As is generally the case in these blogs, we are not talking here about serious diseases, but rather ‘functional’ disorders. This blog is therefore more about common headaches rather than true migraines…
Very simply, the first two tricks – and probably the most important ones of all - are to eat and drink often enough! Indeed, dehydration plays a catastrophic role in triggering headaches. We must therefore ensure that urine is pale, with a daily volume (24 hours) of at least 1.5 litres, and 2 litres if possible. One can find, if necessary, the correct way to collect 24 hour urine on my website www.gmouton.com (click on the tab “Consultations”).
Hypoglycaemia constitutes another powerful trigger for headaches. I can vouch for this when I give late appointments to patients that must be fasting prior to their blood test, (just because the agenda is full you understand; not because I didn’t get up early enough!). These patients make their case worse by wrongly believing that they cannot drink fluids before a fasting blood test when they can perfectly well drink water, black coffee or green tea – but without milk or sugar.
Then it is clear that stress constitutes another major trigger of headaches via cervical muscle contraction, those of the neck and in particular those at the base of the skull. I am especially referring to the deep muscles that are at the base of the skull on the perimeter of the posterior skull, behind the left ear lobe and going across to the right ear lobe… Various specialized techniques can be used by professionals from diverse fields, but one should not disparage an amateur masseur that has “good hands” and is capable of relaxing those muscles…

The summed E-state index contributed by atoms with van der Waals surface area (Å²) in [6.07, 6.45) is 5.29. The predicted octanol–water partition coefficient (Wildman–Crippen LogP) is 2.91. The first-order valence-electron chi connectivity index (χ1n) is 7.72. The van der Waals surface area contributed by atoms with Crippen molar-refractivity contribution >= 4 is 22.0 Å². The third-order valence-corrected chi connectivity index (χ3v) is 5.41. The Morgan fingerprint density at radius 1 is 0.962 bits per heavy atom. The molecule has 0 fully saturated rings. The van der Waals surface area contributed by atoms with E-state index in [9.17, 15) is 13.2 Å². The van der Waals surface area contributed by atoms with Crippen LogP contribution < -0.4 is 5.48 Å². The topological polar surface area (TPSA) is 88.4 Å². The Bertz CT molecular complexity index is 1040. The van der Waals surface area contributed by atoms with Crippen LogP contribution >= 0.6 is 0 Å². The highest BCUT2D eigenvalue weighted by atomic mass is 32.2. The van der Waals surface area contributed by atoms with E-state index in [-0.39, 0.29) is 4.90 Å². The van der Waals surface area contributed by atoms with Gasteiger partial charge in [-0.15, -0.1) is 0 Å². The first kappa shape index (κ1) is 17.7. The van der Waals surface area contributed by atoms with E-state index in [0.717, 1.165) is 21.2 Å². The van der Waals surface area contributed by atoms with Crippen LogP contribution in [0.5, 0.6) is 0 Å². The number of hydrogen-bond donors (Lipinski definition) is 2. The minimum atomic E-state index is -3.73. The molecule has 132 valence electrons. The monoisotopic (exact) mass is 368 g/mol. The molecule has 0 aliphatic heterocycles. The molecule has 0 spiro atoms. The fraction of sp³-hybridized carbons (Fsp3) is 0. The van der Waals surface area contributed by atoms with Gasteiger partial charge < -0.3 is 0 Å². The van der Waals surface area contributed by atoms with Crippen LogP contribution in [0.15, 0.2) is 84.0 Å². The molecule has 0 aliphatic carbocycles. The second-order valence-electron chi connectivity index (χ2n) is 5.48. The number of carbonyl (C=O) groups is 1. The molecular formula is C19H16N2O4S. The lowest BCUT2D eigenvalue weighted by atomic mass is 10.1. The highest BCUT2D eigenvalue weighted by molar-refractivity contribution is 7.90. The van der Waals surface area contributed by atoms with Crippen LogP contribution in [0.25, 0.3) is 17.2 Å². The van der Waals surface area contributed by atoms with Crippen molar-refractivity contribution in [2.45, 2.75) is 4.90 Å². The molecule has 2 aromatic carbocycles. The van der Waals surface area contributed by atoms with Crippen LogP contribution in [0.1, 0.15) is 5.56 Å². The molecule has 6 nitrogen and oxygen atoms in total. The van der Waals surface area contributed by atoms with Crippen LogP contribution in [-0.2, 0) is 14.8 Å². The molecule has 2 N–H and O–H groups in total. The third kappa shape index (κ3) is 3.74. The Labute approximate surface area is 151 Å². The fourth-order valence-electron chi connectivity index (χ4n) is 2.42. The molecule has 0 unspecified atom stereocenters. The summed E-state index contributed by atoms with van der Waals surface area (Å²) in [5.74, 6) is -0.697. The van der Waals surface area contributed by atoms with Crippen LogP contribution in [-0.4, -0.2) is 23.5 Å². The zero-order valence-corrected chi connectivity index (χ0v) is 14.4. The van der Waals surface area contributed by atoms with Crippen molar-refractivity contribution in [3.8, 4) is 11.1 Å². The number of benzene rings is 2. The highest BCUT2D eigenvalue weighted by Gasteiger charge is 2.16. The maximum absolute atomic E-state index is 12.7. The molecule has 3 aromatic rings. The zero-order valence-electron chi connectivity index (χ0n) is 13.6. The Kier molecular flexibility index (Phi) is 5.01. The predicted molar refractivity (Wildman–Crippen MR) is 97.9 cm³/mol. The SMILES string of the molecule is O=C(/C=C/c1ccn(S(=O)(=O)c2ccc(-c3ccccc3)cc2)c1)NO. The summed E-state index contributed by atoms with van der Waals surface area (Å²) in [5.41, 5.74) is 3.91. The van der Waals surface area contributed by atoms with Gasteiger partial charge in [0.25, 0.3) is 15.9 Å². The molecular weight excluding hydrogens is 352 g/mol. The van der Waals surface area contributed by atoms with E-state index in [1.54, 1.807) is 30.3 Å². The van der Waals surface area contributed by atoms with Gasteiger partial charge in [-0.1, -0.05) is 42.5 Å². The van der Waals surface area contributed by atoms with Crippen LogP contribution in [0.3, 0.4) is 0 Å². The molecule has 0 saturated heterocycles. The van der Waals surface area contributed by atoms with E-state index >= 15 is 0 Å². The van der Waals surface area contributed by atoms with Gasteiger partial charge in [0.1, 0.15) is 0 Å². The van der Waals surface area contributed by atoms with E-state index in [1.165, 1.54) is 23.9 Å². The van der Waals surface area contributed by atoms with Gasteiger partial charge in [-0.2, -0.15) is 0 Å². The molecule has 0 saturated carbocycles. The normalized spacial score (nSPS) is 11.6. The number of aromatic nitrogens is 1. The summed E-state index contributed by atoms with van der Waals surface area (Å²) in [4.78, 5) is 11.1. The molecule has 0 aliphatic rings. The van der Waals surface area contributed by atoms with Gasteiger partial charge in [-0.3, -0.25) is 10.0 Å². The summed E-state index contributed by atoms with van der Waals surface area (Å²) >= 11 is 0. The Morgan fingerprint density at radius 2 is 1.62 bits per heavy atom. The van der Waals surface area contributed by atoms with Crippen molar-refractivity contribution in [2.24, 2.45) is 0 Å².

We can even help ourselves! Start by identifying the most pressure sensitive spots in this area. You need to apply enough pressure to feel the pain, preferable with the thumb. Inhale deeply by using abdominal breathing (inflate the abdomen, not the chest) and exhale very slowly, until the last bit of air has been exhaled. Repeat the exercise three times consecutively then, and only then, release the pressure of the thumb. By doing this you will have released the contracted muscle, which should immediately ease your tension headaches.
Still in the category of headaches with a mechanical trigger, besides the muscular contractions described above, there are also the problems of minor intervertebral dysfunction (that is to say, one or two vertebrae misaligned) that can affect the cervical spine. In this area, I love the image of a stack of plates where, if there are anomalies at the top of the pile (the cervical region) the equilibrium will only be maintained if another anomaly –“mirrored”- exists at the bottom of the pile (lumbar region). We must therefore examine the whole spine.
Still under the umbrella of mechanical problems, let’s not forget the enormous consequences of an imbalance of the static jaw (disruption of the temporomandibular joint or TMJ), a major source of headaches! Let’s also mention imbalances of the pelvis; for example due to one limb being shorter than the other: this is another major cause of headaches! The evaluation of these problems along with their resolution should always be referred to professionals who are experienced in this field.
Finally, I refer you back to Blog 8 for everything related to IgG food allergies, often the cause of headaches. I also refer you to future blogs dealing with hypothyroidism. Even in its moderate form, a weakness in the thyroid can constitute the cause of headaches that cannot be cured until the thyroid is dealt with.